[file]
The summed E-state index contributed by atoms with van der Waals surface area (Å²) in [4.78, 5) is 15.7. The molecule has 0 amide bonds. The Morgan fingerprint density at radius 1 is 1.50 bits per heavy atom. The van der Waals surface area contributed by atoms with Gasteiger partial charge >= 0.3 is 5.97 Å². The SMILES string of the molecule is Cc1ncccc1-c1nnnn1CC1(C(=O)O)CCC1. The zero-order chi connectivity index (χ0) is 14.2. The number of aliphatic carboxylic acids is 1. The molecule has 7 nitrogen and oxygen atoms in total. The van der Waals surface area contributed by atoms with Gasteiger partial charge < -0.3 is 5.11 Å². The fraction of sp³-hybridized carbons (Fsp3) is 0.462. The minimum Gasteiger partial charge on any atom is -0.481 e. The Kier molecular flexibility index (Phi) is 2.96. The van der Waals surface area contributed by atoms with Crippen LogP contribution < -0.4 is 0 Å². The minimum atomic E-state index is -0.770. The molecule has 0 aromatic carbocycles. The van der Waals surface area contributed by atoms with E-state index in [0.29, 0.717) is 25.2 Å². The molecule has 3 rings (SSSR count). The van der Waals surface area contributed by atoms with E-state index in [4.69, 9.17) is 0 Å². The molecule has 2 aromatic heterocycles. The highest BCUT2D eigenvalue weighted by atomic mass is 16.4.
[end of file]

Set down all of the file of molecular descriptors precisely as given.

The summed E-state index contributed by atoms with van der Waals surface area (Å²) in [4.78, 5) is 15.7. The molecule has 0 amide bonds. The Morgan fingerprint density at radius 1 is 1.50 bits per heavy atom. The van der Waals surface area contributed by atoms with Gasteiger partial charge >= 0.3 is 5.97 Å². The SMILES string of the molecule is Cc1ncccc1-c1nnnn1CC1(C(=O)O)CCC1. The zero-order chi connectivity index (χ0) is 14.2. The number of aliphatic carboxylic acids is 1. The molecule has 7 nitrogen and oxygen atoms in total. The van der Waals surface area contributed by atoms with Gasteiger partial charge < -0.3 is 5.11 Å². The fraction of sp³-hybridized carbons (Fsp3) is 0.462. The minimum Gasteiger partial charge on any atom is -0.481 e. The Kier molecular flexibility index (Phi) is 2.96. The van der Waals surface area contributed by atoms with Crippen LogP contribution < -0.4 is 0 Å². The minimum atomic E-state index is -0.770. The molecule has 0 aromatic carbocycles. The van der Waals surface area contributed by atoms with E-state index in [0.29, 0.717) is 25.2 Å². The molecule has 3 rings (SSSR count). The van der Waals surface area contributed by atoms with E-state index in [4.69, 9.17) is 0 Å². The molecule has 2 aromatic heterocycles. The highest BCUT2D eigenvalue weighted by atomic mass is 16.4.